Whatever, the fall knocked her unconscious, and she was signed off by her doctor for 10 days. In her first race back, a novice hurdle at Worcester, she clipped the top of a fence and landed head first, breaking her neck, which was the end of a promising riding career and nearly her life; the so-called "hangman's bone" was broken clean through and if it had moved even the tiniest bit she would probably have died. As it was, she lay in traction for two months plotting the next phase of her career, and though nobody would venture that a broken neck might have been for the best, even if she'd had the success riding that she has had training it is hard to imagine that she would have found as much fulfilment. For Williams, there is no thrill like that of producing a winner for a hopeful owner, the more so as she buys most of her horses herself, and then matches them with the right owner.
That was the case with Mon Mome, snapped up cheaply and speculatively as a three-year-old after just one run in a bumper out in the sticks in France, and in due course sold to the septuagenarian Vida Bingham.
Which brings us to the rooftop viewing area at Aintree for owners and trainers, where Williams and Bingham stood last year as the 162nd Grand National got under way. "Pretty Star had been a bit disappointing in the previous race, finishing fifth, so I remember thinking, 'That's Aintree for another year'. Then Stan fell at the fence after Becher's, so at least from that point onwards I was only following one set of colours, which made it a bit easier."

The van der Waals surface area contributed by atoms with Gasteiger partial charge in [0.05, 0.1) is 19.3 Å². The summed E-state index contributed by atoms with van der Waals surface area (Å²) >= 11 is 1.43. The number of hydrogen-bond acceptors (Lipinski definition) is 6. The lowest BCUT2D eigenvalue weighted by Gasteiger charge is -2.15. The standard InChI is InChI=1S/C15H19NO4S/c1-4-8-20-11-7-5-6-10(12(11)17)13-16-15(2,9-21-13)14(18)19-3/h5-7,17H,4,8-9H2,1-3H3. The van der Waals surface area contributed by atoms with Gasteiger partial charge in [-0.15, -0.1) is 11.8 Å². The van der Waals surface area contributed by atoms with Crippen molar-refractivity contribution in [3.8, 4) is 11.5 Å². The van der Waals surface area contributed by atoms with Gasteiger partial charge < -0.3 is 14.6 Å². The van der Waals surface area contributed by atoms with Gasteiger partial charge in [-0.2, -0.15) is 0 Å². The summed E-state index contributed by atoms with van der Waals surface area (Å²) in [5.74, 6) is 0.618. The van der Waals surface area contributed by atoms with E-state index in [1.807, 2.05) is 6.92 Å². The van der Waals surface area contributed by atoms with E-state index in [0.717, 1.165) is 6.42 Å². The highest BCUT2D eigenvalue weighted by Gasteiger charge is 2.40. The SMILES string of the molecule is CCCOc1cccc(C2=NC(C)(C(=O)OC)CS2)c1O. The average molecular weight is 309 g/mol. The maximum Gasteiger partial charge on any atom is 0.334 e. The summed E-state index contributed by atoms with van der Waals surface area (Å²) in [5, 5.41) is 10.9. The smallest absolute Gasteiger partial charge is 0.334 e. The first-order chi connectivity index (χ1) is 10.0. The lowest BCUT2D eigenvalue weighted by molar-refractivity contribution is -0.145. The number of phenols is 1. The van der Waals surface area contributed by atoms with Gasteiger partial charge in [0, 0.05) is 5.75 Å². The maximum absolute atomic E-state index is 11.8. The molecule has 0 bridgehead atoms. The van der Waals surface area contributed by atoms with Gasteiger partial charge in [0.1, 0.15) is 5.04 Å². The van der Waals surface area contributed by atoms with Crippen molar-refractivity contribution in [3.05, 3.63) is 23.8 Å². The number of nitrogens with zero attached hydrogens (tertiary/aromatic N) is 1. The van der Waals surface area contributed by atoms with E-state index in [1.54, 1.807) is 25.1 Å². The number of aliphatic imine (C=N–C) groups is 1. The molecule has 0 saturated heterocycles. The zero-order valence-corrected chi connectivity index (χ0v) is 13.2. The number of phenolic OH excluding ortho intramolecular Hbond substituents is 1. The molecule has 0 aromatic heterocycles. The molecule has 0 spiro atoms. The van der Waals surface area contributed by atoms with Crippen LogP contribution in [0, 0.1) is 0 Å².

As the race reached its climax the on-course commentator cried, "And as they turn for home in the Grand National any one of 12 horses can win". That Mon Mome was one of them was pleasing, but not yet exciting. "I remember thinking that 12 was a few too many," she says. "But then, going to the last, he and [the 2008 winner] Comply Or Die started to assert a bit, and from there going to the Elbow he started forging ahead. From the Elbow to the line he ended up as one of the most impressive Grand National winners for many years."
As he passed the post, a winner by 12 lengths, Williams and Bingham hugged like schoolgirls celebrating their GCSE results. "And I said something slightly silly. I said, 'You'll have to run as fast as you've ever run to get through the crowds to lead him in,' forgetting that Vida in her youth had been a very good athlete (good enough, indeed, to have once held a British record in the 4x110m relay). Anyway, I got to the bottom of a rather rickety spiral staircase, and turned around half-expecting to see 75-year-old Vida sluicing down the banisters."